This study also found no instances in which ultrasound findings altered treatment, which also differs from the findings of others [, , , ]. The lack of such findings in the current study may be due simply to the small number of patients. It could also again be due to the fact that it was not the research team doing the POCUS, and thus the threshold for deciding that findings were suggestive of massive pulmonary embolism or cardiac tamponade may have been different.
Huis in ‘t Veld et al did not attempt to associate imaging findings with outcome, but this has been done in several observational studies in the past, with multiple research groups reporting a strong association between cardiac standstill and mortality [, , , , ]. Some advocate using this to aid decision making, and in one prior work the only way in which POCUS findings altered treatment was in prompting the team to stop CPR when cardiac standstill was seen . A systematic review however injects a note of caution, concluding that cardiac standstill “harbors a significantly lower (but not zero) likelihood that a patient will experience ROSC .” The authors of the review conclude that POCUS can inform prognosis but should not be used in isolation to make decisions on stopping CPR.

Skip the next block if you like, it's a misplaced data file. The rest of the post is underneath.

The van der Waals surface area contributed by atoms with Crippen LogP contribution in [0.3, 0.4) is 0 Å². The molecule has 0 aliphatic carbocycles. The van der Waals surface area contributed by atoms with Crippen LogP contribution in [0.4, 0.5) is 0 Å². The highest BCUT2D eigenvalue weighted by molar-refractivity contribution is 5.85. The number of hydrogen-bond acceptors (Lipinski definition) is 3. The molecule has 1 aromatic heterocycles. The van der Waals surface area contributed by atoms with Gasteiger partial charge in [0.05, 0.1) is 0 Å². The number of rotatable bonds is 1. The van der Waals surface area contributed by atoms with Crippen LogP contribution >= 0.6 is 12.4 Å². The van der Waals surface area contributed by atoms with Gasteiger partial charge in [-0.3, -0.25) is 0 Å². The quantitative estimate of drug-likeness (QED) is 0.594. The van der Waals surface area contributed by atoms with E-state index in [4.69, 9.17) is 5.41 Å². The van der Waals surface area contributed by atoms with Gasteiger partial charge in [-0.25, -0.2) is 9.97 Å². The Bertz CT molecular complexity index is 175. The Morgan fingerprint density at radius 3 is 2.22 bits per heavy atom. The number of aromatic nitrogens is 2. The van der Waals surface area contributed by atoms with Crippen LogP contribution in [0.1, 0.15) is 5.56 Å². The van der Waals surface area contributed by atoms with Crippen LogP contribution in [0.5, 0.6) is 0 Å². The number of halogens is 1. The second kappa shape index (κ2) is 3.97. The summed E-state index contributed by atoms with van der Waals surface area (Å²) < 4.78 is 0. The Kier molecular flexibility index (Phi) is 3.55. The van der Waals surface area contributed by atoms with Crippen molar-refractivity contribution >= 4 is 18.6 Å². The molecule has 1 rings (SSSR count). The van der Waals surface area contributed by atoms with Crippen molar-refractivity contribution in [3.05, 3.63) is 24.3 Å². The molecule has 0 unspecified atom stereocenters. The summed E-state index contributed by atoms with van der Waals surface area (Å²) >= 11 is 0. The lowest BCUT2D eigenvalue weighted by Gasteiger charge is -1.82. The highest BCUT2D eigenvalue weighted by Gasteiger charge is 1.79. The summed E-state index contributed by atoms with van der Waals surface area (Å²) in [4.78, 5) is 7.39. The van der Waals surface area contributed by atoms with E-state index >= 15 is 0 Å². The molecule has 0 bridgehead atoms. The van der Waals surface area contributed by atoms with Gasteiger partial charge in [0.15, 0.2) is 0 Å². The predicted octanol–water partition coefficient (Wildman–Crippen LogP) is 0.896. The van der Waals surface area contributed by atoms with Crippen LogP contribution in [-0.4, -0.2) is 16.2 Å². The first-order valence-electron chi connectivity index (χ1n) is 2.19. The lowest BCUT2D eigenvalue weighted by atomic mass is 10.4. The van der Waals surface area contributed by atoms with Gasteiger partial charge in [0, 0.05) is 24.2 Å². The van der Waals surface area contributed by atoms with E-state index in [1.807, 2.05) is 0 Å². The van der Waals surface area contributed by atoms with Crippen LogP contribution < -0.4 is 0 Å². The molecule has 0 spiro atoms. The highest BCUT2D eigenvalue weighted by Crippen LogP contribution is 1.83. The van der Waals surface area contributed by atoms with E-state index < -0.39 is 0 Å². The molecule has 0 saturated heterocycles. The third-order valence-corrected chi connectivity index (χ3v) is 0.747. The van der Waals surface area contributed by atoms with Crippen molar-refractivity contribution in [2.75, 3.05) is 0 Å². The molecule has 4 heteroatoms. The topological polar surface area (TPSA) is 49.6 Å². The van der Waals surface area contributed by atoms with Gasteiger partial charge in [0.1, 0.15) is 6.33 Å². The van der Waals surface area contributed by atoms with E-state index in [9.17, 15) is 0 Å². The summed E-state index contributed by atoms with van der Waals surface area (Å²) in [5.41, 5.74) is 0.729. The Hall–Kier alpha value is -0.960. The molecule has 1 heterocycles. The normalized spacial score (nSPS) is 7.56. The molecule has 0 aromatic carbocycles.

This study adds significantly to the small but growing body of literature on POCUS use during cardiac arrest. POCUS is a promising modality that may help identify etiologies of arrest and be useful as one more factor to consider when deciding whether to continue resuscitative efforts. Paramount however should be the prevention of harm by not delaying one of the few treatments we know is beneficial: high quality CPR. If POCUS is to be used, training clinicians to obtain these images without lengthening pauses or otherwise interfering with CPR must be a primary focus, and future studies of POCUS during cardiac arrest should include this variable as an important outcome.